See how the end of the island is boxed in shaker-style now, just like the cabinets? Maybe it’s just me… but now I walk into the room and it feels so… finished! Sometimes it’s the little details like trim work (that very last 10% that you put off for years and years) that make all of the difference.
Here’s a reminder of the before:
Naked, naked island. The raw piece of wood there on the end of the island always stood out like a sore thumb to me… and the tile toe kick had a groutless rough top edge that needed to be covered up.
Oh so much better! We designed the island to be really, really oversized, so we couldn’t order a cabinet door (sans handles of course) to cap the island with when we purchased the rest of the cabinets (which is sort of standard in kitchen finish work). They just don’t make doors that big. We could have ordered two separate doors and bumped them up against each other (so that they had a long seam down the middle), but I always imagined that with a little creativity we could come up with a cleaner solution.
Two and a half years later and it finally happened. It’s just one of those projects that you put off and off because it’s definitely more visual than practical .
And the fridge? She received a trim covered update, too.
That was before Grandma’s art was added there on the end wall, I do love that bright, happy pop of yellow.
Sadly, my trellis print runner had to go. A rug right underneath a hot stove and in the main thoroughfare of our house was not practical… it either caught and held on to Bodie hair like nobody’s business or had grease stains on a very regular basis. I do miss the look of that pattern though… (see trimless kitchen pic above).
I spilled the beans a bit when I posted on the semi-diy botanical chart art (you can see the trim peeking out in the back there), but it’s all completely finished now!
The second major update? We finally had the ceiling fixed between the new kitchen and what was (at one time prior to us in the house) a separate room.
See that miss match of plaster up there? Attic entries have been covered up and moved… central air was added two years ago… a wall (where that giant lip is) taken down at some point…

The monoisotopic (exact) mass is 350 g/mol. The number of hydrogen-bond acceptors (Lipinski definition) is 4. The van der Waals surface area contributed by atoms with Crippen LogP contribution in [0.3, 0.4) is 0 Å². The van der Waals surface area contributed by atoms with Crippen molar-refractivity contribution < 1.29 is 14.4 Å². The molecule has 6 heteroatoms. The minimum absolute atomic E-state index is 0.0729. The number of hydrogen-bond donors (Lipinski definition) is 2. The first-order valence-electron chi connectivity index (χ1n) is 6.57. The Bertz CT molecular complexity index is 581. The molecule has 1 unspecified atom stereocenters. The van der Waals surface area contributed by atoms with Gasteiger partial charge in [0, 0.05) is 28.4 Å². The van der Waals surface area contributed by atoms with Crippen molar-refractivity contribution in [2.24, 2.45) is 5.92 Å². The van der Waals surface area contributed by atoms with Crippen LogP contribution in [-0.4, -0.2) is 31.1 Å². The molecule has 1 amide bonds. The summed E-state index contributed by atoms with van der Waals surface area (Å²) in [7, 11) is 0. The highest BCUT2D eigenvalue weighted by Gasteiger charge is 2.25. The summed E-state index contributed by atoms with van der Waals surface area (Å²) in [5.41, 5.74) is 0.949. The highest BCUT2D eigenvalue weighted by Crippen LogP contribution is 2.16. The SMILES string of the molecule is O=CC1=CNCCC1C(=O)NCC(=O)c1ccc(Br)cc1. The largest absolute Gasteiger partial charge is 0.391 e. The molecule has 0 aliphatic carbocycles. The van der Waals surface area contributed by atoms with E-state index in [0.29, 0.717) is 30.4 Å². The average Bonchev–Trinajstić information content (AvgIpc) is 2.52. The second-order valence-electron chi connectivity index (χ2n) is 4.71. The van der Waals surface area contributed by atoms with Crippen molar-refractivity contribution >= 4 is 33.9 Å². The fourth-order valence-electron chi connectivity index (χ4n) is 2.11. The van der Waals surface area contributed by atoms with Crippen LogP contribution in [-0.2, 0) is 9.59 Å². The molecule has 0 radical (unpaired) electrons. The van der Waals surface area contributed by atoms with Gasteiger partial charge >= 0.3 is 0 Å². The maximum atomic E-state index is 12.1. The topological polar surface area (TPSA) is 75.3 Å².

After a week or so of this:
We had this!
I’m not sure why I took the after photo from a different angle… but you see the idea. It’s wonderful! Another one of those 10% projects that doesn’t make the room any more practical, but suddenly the space feels 10x more complete – those little details subconsciously work away at you.
This was one project that we actually hired out. Lately that’s been happening with some of the ‘finish’ type work, and I’m not really disappointed at all (as I always thought I’d be if we couldn’t manage something ourselves over a Saturday morning). Kev only has time for so much… and sometimes to get that last 10% crossed off of the list you have to save up a bit and hire someone who knows exactly what they’re doing, and can finish that project super quickly. In this case, we’ve just added an awesome new plaster guy and window reburbisher to our rolodex.
I had the camera out, the kitchen clean, and even a cake plate of lemons… so I took a few more obligatory photos of the space.
And just for fun, four before shots to get an idea of how the kitchen and den in this room used to look.
Here’s two shots of the kitchen from practically the same point in the room, just 5 or so years apart (before we moved in and today):
Moving the kitchen from the middle of the house (which is now an office) to the back den was something we had debated quite a bit… but it really is nice to throw open those big sliding doors and integrate the outside with the in.
You can see the dining table just passed the island…
And when the doors are open, the outdoor deck, dining space and fireside area are connected directly with the kitchen.
There you have it, two updates (trimming the end caps of the kitchen island and fridge plus new plaster on the ceiling) that have made a big difference!
I’m thinking that one of the new projects for the kitchen might be a DIY pendant over the new breakfast nook, and a little hint at another definitely has to do with the pantry. Little things always pop up .
PS All den-to-kitchen remodel posts (and kitchen updates like the botanical chart and calendar art) can be found here.
Tags: Before & After, Kitchen
Posted in Construction, Our Kitchen Remodel, Renovating Adventures | 7 Comments »
Update: our faux fireplace screen made it into This Old House! Check out the details here.